More supportive homes for Indigenous peoples in need in Vancouver

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New Beginnings, a new modular housing project, is opening its doors and offering Indigenous peoples experiencing homelessness a place to call home.

The Province and the City of Vancouver have partnered on the 98-unit supportive housing project, which is a part of the B.C. government’s commitment to build more than 600 supportive homes in the city.

“Everyone deserves a safe place to call home and this project will provide that and more, as Indigenous peoples experiencing homelessness are given the opportunity for a new beginning,” said Mable Elmore, MLA for Vancouver-Kensington. “Together with the City of Vancouver and the Lu’ma Native Housing Society, we are helping people into homes with 24/7 supports, so that they can be connected to the health and life-skills opportunities they need.”

New Beginnings, like other modular buildings created as part of the Building BC: Rapid Response to Homelessness program, offers around-the-clock services to residents. These include meal programs, life and employment skills training, health and wellness support services, and opportunities for volunteer work.

“Creating safe, warm homes for nearly 100 people, New Beginnings at Heather Lands will help give just that to its future tenants,” said Kennedy Stewart, mayor, City of Vancouver. “The buildings will provide a strong foundation for people currently experiencing homelessness and we are pleased that Indigenous residents will be prioritized as tenants for these new homes.”

The housing will be managed by the Lu’ma Native Housing Society, an experienced non-profit housing operator and the first urban native housing society in B.C., with a 38-year history as a social housing provider.

The units are made possible through a five-year licence agreement provided to the City of Vancouver by the land owners, Canada Lands Company and the MST Partnership, a partnership of the Musqueam Indian Band, Squamish Nation and Tsleil-Waututh Nation.

The new homes at 5095 Heather St. were built by B.C. manufacturer Horizon North. Each home will be 29.7 square metres (320 square feet) and contain a bathroom and kitchen. Twelve of the 98 units will be fully wheelchair accessible.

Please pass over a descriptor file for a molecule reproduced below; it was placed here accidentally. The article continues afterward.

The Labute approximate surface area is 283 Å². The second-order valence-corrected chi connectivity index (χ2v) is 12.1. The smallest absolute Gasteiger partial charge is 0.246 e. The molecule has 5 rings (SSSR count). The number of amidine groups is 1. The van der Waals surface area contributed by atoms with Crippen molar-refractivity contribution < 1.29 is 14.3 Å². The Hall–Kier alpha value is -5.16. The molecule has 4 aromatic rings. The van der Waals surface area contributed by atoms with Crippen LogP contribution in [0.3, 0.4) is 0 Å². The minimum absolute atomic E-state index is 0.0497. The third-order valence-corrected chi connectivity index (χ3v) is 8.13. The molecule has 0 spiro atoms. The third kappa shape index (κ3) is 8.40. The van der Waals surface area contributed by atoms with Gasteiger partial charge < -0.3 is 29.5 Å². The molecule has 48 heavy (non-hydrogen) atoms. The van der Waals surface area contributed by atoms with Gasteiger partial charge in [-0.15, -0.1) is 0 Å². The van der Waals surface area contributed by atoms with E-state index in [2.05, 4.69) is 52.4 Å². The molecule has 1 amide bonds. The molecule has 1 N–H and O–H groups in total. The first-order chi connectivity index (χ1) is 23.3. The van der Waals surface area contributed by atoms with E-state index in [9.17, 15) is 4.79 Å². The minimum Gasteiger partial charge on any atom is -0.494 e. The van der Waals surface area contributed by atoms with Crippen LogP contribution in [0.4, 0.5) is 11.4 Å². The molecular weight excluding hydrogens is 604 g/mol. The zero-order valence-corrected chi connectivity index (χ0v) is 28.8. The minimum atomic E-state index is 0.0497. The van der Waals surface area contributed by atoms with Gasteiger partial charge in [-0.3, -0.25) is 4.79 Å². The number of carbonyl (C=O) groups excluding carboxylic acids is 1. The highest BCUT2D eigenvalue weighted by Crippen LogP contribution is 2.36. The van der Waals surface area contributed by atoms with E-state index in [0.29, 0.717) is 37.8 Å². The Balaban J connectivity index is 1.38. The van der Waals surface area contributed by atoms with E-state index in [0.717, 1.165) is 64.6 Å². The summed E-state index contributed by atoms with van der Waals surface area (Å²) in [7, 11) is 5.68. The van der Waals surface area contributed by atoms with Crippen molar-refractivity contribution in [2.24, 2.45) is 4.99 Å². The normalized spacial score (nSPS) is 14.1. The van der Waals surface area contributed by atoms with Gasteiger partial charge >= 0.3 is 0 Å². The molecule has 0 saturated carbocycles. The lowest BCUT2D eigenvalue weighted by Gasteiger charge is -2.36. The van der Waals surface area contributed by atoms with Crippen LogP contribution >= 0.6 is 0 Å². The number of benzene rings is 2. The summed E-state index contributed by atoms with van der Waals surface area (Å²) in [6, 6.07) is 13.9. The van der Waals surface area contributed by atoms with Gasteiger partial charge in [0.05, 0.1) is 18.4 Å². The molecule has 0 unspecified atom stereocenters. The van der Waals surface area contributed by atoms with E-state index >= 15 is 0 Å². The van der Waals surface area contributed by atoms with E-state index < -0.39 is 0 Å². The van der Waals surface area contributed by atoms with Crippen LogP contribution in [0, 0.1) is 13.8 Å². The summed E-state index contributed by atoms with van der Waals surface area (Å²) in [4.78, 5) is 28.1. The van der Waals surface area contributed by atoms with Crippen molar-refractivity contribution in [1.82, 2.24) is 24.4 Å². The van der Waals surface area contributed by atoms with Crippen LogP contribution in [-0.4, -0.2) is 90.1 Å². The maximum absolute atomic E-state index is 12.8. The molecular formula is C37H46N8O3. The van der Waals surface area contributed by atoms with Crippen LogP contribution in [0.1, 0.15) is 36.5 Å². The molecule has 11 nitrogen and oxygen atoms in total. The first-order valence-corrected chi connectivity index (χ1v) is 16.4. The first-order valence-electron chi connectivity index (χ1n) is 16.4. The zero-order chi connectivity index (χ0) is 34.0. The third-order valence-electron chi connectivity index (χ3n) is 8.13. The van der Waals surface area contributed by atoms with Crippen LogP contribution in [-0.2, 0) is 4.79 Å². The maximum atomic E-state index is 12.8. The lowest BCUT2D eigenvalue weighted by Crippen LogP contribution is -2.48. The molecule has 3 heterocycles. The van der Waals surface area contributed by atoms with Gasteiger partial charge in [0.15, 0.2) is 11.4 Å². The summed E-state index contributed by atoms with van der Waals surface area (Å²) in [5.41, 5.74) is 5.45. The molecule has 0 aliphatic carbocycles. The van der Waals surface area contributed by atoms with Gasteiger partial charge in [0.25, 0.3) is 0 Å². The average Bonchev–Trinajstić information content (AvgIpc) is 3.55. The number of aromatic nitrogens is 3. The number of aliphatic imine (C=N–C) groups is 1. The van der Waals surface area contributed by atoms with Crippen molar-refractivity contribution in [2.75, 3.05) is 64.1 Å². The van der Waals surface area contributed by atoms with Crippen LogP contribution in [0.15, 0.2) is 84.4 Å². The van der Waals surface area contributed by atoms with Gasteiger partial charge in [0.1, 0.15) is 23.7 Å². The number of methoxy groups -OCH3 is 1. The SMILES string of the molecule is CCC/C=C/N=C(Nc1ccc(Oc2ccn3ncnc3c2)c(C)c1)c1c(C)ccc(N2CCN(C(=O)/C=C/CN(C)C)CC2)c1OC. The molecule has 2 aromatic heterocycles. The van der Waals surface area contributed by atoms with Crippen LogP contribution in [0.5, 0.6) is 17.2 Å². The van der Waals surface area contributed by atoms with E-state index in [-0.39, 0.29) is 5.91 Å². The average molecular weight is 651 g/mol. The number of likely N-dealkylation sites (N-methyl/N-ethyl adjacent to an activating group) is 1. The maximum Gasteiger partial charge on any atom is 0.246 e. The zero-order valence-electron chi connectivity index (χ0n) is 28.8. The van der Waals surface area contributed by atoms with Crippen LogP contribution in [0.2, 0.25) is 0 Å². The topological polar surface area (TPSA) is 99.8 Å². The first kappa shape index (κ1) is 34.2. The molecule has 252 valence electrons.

The New Beginnings project brings the total number of completed modular supportive homes around the province to more than 700. A further 1,300 units are underway as part of the Rapid Response to Homelessness program, which will deliver more than 2,000 modular supportive homes in 22 communities.


Margaret Pfoh, CEO, Aboriginal Housing Management Association (AHMA) –

“In light of the 2018 report on homeless counts in B.C., the overrepresentation of homeless Indigenous peoples continues to grow at an alarming rate. We are happy to see our Province, in partnership with the City of Vancouver, Lu’ma Native Housing Society, Canada Lands and MST Development, put together this project in a record time. Ninety-eight of our homeless people will be saved from the harm of life on the streets and will be provided with around-the-clock services and support that will help them to put their life back on track. AHMA is happy to support our leaders, and all of you, in such a worthwhile project.”

Kent Patenaude, president, Lu’ma Native Housing Society –

“Lu’ma respectfully acknowledges that the buildings are built on unceded Coast Salish Territory, the traditional territories of the xʷməθkwəy̓əm (Musqueam), Skwxwú7mesh (Squamish) and Səlil̓wətaɬ (Tsleil-Waututh) Nations. We are thrilled to be selected as the non-profit housing operator and are appreciative for the opportunity to provide housing, as well as 24-hour support services for Indigenous homeless residents. We look forward to working with our partners and thank the Province of B.C. and the City of Vancouver.”

Quick Facts:

  • The Government of B.C. provided $16.1 million for the project and will also provide an operating subsidy.
  • Residents will be charged a monthly rental rate of $375, which is the social assistance shelter allowance provided by the Province to those who are experiencing homelessness.
  • Through the Building BC: Rapid Response to Homelessness program, the Province is investing $291 million to build 2,000 homes around the province and more than $170 million over three years to provide 24/7 staffing and support services.
  • Lu’ma Native Housing Society means “new beginnings” in the Coast Salish language and was incorporated in 1980 to provide affordable housing for Indigenous families and singles in the City of Vancouver.

Learn More:

Read Homes for B.C., government’s 30-point plan to address housing affordability for British Columbians:

To find out more about temporary modular housing in the City of Vancouver, visit:

To find out more about Lu’ma Native Housing Society, visit: